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Re: Vacuum rate limit in KBps

From: Alvaro Herrera <alvherre(at)commandprompt(dot)com>
To: Bruce Momjian <bruce(at)momjian(dot)us>
Cc: Robert Haas <robertmhaas(at)gmail(dot)com>, Greg Smith <greg(at)2ndquadrant(dot)com>, Heikki Linnakangas <heikki(dot)linnakangas(at)enterprisedb(dot)com>, Pg Hackers <pgsql-hackers(at)postgresql(dot)org>
Subject: Re: Vacuum rate limit in KBps
Date: 2012-02-08 14:38:20
Message-ID: (view raw, whole thread or download thread mbox)
Lists: pgsql-hackers
Excerpts from Bruce Momjian's message of mié feb 08 00:58:58 -0300 2012:

> As much as I hate to poo-poo a patch addition, I have to agree with
> Robert Haas on this one.  Renaming settings really isn't moving us
> forward.  It introduces a migration problem and really doesn't move us
> forward in solving the underlying problem.  Additional monitoring, while
> helpful, also is only a stop-gap.

I think that (part of) the underlying problem is that we have no clear
way to specify "how much I/O do you want autovacuum to use".  That's
what this patch is all about, AFAIU; it has nothing to do with
monitoring.  Right now, as has been said, the only way to tweak this is
to change vacuum_cost_delay; the problem with that setting is that
making the calculation is not straightforward.

(Now, I disagree that it's so complex that it cannot ever be explain to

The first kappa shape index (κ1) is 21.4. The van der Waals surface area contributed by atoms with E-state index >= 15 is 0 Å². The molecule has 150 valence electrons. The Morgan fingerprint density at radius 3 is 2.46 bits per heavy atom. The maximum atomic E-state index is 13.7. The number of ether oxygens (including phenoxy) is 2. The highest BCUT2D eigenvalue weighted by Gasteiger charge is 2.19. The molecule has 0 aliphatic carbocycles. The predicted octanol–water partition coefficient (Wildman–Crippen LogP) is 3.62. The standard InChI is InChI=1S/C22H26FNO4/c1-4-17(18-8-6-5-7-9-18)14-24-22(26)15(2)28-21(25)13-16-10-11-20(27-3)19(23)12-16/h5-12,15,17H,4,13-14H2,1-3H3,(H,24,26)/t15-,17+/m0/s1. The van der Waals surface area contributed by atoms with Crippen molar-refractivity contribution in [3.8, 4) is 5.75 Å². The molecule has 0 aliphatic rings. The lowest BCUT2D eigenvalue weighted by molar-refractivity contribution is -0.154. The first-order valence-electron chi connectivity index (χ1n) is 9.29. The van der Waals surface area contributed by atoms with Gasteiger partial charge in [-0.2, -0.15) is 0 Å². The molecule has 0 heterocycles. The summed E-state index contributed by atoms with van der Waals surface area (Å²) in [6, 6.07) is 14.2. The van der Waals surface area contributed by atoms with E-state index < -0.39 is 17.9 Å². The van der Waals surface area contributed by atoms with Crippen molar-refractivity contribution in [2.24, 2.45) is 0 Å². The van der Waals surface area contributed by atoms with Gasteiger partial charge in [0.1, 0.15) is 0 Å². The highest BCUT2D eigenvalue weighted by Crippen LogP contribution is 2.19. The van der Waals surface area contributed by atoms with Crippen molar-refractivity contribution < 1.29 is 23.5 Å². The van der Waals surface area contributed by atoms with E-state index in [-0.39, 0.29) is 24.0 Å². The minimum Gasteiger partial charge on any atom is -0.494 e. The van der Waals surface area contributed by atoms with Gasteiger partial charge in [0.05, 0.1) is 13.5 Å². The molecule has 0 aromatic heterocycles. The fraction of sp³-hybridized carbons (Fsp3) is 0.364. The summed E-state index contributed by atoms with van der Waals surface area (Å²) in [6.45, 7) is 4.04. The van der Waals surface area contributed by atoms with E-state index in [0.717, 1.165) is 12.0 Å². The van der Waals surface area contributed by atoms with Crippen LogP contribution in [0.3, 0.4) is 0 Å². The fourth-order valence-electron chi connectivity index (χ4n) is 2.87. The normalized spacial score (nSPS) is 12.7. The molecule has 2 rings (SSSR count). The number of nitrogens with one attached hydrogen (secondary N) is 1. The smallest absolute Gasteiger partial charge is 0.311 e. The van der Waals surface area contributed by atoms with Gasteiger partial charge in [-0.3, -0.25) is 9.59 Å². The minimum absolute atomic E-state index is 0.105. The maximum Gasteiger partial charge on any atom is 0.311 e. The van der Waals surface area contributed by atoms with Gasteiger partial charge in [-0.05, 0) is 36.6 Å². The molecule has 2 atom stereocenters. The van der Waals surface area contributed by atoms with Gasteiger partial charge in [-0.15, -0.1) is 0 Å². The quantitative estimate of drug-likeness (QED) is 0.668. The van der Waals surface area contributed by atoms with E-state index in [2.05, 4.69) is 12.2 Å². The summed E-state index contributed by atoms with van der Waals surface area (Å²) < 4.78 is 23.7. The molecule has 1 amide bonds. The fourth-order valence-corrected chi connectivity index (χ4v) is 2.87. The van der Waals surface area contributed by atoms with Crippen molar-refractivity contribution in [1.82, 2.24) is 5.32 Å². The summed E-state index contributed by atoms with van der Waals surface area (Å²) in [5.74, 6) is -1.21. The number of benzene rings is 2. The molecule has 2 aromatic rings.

a class; or that it's so obscure that the only way to make it work is to
leave it alone and never touch it.  It's complex, okay, but it's not
exactly rocket science either.)

If the only real downside to this patch is that some people have already
changed vacuum_cost_delay and they will want to migrate those settings
forward, maybe we shouldn't be looking at _replacing_ that one with a
new setting, but rather just add the new setting; and in the code for
each, make sure that only one of them is set, and throw an error if the
other one is.

> On Thu, Jan 19, 2012 at 09:42:52PM -0500, Robert Haas wrote:

> > Another problem is that the vacuum algorithm itself could, I think, be
> > made much smarter.  We could teach HOT to prune pages that contain no
> > HOT chains but do contain dead tuples.  That would leave dead line
> > pointers behind, but that's not nearly as bad as leaving the entire
> > tuple behind.  We could, as Simon and others have suggested, have one
> > threshold for vacuuming the heap (i.e. reclaiming dead tuples) and
> > another for vacuuming the indexes (i.e. reclaiming dead line
> > pointers).  That would open the door to partial vacuuming: just vacuum
> > half a gigabyte or so of the heap, and then move on; the next vacuum
> > can pick up where that one left off, at least up to the point where we
> > decide we need to make an index pass; it would possibly also allow us
> > to permit more than one vacuum on the same table at the same time,
> > which is probably needed for very large tables.  We could have
> > backends that see dead tuples on a page throw them over to the fence
> > to the background writer for immediate pruning.  I blather, but I
> > guess my point is that I really hope we're going to do something
> > deeper here at some point in the near future, whatever becomes of the
> > proposals now on the table.

This is all fine, but what does it have to do with the current patch?  I
mean, if we change vacuum to do some stuff differently, it's still going
to have to read and dirty pages and thus account for I/O.

Álvaro Herrera <alvherre(at)commandprompt(dot)com>
The PostgreSQL Company - Command Prompt, Inc.
PostgreSQL Replication, Consulting, Custom Development, 24x7 support

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